Corn, glorious corn

By on August 26, 2019
Corn 3318

Sweet corn at Partyka’s Farm Market in Kendall. Photo by Kristina Gabalski

August is in full swing and with it the harvest season. For gardeners and lovers of locally grown produce, August also means sweet corn. Nothing quite says high summer like fresh sweet corn, especially if it comes from your own garden. If you are like my family, you probably end up eating a mix of what you grew and selections from local farmers markets that extend your season of enjoyment.

This year, the sweet corn crop looks good, despite the challenges of actually planting the corn this past spring, when conditions were exceptionally wet and cold. Some farmers and gardeners did not get a chance to plant, but others were able to get out and get the seed into the soil, albeit later than planned. Even in June, corn that had been planted and had germinated was waiting for some real summer sun and warmth to grow. Fortunately, July provided that warmth and drier conditions and corn fields now look full and green with tall maturing stalks of corn.

At Partyka Farms in Kendall, the sweet corn is ready. Lora Partyka says the crop looks good. “It’s doing great,” she says, “it’s running a bit late, but it’s doing fine.” Like other local growers, Partyka says the crop went in later than usual meaning a slightly delayed harvest – but the results are certainly well worth the wait. She says Partyka Farms grows super sweet varieties of non-GMO sweet corn.

Corn is an amazing plant – native to North America. Cornell University says it was probably first domesticated in southern or central Mexico. It is an annual grass and both the tassel and the ear form the flower of the plant. Sweet corn is a bit demanding for the home gardener, requiring consistent moisture and warm weather as well as ample space. Cornell recommends sowing corn in blocks of at least four rows of a single hybrid. This practice promotes good pollination and well-filled ears.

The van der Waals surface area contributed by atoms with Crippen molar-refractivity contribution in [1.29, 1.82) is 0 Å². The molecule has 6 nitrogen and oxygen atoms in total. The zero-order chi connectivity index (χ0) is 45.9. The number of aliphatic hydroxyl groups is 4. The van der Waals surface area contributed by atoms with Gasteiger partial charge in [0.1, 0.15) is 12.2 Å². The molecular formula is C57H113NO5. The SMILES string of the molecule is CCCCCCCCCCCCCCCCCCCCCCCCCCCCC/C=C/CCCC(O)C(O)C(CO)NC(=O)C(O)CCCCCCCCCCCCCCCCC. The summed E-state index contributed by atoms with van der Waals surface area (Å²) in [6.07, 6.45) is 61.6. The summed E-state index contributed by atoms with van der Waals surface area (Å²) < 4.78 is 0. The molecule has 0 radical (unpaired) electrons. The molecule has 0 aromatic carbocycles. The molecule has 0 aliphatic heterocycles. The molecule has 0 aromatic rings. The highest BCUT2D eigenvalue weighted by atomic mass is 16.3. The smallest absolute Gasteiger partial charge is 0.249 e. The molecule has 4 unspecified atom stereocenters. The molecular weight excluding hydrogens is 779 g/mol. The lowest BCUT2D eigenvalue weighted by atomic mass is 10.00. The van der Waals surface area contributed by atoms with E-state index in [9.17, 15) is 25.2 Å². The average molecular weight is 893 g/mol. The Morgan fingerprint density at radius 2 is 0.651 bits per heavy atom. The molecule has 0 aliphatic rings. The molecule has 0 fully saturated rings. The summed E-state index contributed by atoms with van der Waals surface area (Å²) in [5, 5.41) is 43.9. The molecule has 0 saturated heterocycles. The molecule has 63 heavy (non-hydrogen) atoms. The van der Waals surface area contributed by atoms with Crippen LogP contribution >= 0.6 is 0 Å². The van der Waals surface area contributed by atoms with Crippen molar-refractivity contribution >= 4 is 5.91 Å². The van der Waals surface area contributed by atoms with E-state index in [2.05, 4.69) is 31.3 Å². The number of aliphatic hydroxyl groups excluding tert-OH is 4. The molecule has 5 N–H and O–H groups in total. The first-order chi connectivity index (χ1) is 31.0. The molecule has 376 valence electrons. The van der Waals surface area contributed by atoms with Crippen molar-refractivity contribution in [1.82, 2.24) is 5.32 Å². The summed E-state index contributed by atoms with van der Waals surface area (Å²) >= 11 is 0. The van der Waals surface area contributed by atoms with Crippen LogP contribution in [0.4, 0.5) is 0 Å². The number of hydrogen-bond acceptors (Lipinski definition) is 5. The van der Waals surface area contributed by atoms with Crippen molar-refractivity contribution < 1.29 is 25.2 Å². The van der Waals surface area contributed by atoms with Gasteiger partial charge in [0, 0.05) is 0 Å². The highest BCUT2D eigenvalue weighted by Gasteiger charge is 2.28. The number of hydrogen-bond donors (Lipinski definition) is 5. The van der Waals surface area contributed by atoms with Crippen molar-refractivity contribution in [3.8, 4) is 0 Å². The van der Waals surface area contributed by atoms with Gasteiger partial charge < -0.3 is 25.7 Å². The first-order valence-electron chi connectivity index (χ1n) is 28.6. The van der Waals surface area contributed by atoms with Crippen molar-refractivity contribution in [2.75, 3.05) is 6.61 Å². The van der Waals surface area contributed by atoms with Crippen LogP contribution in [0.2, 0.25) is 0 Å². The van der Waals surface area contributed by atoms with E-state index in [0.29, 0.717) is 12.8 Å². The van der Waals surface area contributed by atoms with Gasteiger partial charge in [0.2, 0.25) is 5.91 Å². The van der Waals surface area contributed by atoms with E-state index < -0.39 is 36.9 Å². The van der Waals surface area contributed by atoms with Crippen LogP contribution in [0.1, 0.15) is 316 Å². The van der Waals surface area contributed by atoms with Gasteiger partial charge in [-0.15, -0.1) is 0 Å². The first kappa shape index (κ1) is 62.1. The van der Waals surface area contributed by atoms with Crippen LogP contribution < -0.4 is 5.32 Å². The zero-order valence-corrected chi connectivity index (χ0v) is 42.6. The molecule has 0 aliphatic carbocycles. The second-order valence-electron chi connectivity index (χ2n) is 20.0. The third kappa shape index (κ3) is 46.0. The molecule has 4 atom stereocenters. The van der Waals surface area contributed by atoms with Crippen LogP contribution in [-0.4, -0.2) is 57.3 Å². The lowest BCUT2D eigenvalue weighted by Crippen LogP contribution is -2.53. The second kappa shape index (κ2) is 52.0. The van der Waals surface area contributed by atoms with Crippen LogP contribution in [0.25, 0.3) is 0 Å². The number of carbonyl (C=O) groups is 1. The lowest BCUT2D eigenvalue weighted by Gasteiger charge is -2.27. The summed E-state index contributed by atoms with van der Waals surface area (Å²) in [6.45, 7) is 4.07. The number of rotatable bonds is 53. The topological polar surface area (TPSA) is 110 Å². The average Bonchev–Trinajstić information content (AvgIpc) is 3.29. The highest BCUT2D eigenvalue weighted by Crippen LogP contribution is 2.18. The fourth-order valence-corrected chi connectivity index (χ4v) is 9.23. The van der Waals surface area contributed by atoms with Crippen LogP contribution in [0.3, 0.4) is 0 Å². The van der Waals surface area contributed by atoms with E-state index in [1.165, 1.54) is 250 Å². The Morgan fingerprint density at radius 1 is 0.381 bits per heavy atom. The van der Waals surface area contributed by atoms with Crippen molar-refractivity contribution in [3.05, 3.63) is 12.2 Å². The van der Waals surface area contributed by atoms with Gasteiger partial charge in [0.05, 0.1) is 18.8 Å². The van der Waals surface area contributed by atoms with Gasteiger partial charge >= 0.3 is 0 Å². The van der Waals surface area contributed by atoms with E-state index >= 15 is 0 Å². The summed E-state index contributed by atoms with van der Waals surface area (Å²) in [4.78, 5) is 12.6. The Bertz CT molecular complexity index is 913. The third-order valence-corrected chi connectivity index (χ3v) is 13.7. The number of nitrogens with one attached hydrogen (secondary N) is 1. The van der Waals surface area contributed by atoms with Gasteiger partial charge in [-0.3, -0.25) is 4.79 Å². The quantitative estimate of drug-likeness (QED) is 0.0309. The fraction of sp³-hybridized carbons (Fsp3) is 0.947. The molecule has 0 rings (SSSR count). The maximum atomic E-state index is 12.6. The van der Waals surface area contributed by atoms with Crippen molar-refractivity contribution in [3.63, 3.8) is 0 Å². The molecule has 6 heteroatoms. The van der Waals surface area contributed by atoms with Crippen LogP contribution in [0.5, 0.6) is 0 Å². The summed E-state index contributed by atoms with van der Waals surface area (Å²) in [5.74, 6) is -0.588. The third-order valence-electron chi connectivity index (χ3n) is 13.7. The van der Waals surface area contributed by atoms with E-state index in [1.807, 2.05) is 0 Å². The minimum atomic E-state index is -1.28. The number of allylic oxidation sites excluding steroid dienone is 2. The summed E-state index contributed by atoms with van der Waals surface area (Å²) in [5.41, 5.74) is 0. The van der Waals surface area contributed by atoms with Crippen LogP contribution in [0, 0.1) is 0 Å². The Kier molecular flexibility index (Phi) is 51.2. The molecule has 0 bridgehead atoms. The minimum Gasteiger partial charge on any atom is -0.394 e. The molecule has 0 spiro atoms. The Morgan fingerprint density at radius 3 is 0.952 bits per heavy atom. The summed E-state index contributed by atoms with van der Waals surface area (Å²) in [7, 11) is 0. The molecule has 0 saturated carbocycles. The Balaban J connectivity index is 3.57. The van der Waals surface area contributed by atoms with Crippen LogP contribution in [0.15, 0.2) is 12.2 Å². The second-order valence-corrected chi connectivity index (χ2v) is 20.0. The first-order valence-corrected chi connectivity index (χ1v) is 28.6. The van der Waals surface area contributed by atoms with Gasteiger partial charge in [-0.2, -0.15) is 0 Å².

Here are some tips from the University of Minnesota Extension for keeping your sweet corn healthy and productive. Corn needs one inch of rainfall per week. If your soil is sandy, you may need to water more than once a week. One inch of water will wet sandy soil to a depth of ten inches; heavy clay soil to six inches. Use a trowel to check how far down the soil is wet. Unlike most garden plants which stop active growth when temperatures climb above 85 degrees F, corn continues to grow in very hot weather. Your sweet corn can become drought stressed if you do not irrigate during spells of hot dry weather as sweet corn roots are shallow. The new roots you see develop just above the soil at the base of the plant do not absorb much water or nutrients – they help to stabilize the plant.

Keep your corn weeded with a hoe or other tool before weeds become a problem and hoe just deeply enough to cut weeds off below the surface of the soil – do not damage corn plants while cultivating. As corn grows, its leaves form a canopy that discourages new weeds from growing.

Corn ear worm and European corn borer can be a problem for gardeners. If you harvest an ear of corn that has a caterpillar near the tip and an area of chewed kernels, remove the affected part of the ear and cook the rest. UMN Extension says planting corn early can help lessen the damage from corn ear worm. Crows and other birds can eat your corn seed before or as they germinate from the soil. Floating row covers can help to discourage them. 

Corn can also be affected by disease, most commonly smut and leaf rust. Smut causes firm, tumor-like growth on leaves, stems, ears and tassels. Remove smut galls throughout the season. Bury the galls – do not put in your compost pile. Leaf rust looks like rusty streaks on leaves and releases a large amount of orange spores. Look for rust resistant varieties.

Harvest your sweet corn when kernels in the center of the ear are full and “milky” when squeezed. Silks will look dry and brown at harvest time – about 18 to 24 days after the silk first becomes visible.

Enjoy this last full month of summer and the wonderful sweet corn it brings!